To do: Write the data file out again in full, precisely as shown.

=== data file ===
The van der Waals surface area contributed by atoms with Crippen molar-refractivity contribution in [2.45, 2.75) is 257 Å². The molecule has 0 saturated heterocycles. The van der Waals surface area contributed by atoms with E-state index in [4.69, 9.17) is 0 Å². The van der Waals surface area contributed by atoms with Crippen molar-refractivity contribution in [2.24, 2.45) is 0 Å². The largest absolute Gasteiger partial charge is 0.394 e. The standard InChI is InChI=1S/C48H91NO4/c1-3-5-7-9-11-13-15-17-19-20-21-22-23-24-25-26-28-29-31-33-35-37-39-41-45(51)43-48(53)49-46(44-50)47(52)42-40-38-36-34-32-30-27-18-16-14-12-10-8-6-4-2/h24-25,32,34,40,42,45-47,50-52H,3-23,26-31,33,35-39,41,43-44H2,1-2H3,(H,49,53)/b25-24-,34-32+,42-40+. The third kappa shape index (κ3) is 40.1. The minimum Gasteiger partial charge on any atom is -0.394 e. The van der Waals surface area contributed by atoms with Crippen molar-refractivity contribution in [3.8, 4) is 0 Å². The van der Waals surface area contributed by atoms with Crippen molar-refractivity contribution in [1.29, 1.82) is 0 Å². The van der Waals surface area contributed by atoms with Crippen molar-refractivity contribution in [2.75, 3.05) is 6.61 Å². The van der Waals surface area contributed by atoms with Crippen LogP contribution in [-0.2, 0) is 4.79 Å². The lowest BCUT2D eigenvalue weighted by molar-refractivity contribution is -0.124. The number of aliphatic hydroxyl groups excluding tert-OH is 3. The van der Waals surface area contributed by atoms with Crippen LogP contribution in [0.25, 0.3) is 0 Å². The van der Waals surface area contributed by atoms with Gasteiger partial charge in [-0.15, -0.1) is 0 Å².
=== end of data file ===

The van der Waals surface area contributed by atoms with Crippen molar-refractivity contribution in [2.45, 2.75) is 257 Å². The molecule has 0 saturated heterocycles. The van der Waals surface area contributed by atoms with E-state index in [4.69, 9.17) is 0 Å². The van der Waals surface area contributed by atoms with Crippen molar-refractivity contribution in [2.24, 2.45) is 0 Å². The largest absolute Gasteiger partial charge is 0.394 e. The standard InChI is InChI=1S/C48H91NO4/c1-3-5-7-9-11-13-15-17-19-20-21-22-23-24-25-26-28-29-31-33-35-37-39-41-45(51)43-48(53)49-46(44-50)47(52)42-40-38-36-34-32-30-27-18-16-14-12-10-8-6-4-2/h24-25,32,34,40,42,45-47,50-52H,3-23,26-31,33,35-39,41,43-44H2,1-2H3,(H,49,53)/b25-24-,34-32+,42-40+. The third kappa shape index (κ3) is 40.1. The minimum Gasteiger partial charge on any atom is -0.394 e. The van der Waals surface area contributed by atoms with Crippen molar-refractivity contribution in [3.8, 4) is 0 Å². The van der Waals surface area contributed by atoms with Crippen molar-refractivity contribution in [1.29, 1.82) is 0 Å². The van der Waals surface area contributed by atoms with Crippen molar-refractivity contribution in [2.75, 3.05) is 6.61 Å². The van der Waals surface area contributed by atoms with Crippen LogP contribution in [-0.2, 0) is 4.79 Å². The lowest BCUT2D eigenvalue weighted by molar-refractivity contribution is -0.124. The number of aliphatic hydroxyl groups excluding tert-OH is 3. The van der Waals surface area contributed by atoms with Crippen LogP contribution in [0.25, 0.3) is 0 Å². The van der Waals surface area contributed by atoms with Gasteiger partial charge in [-0.15, -0.1) is 0 Å².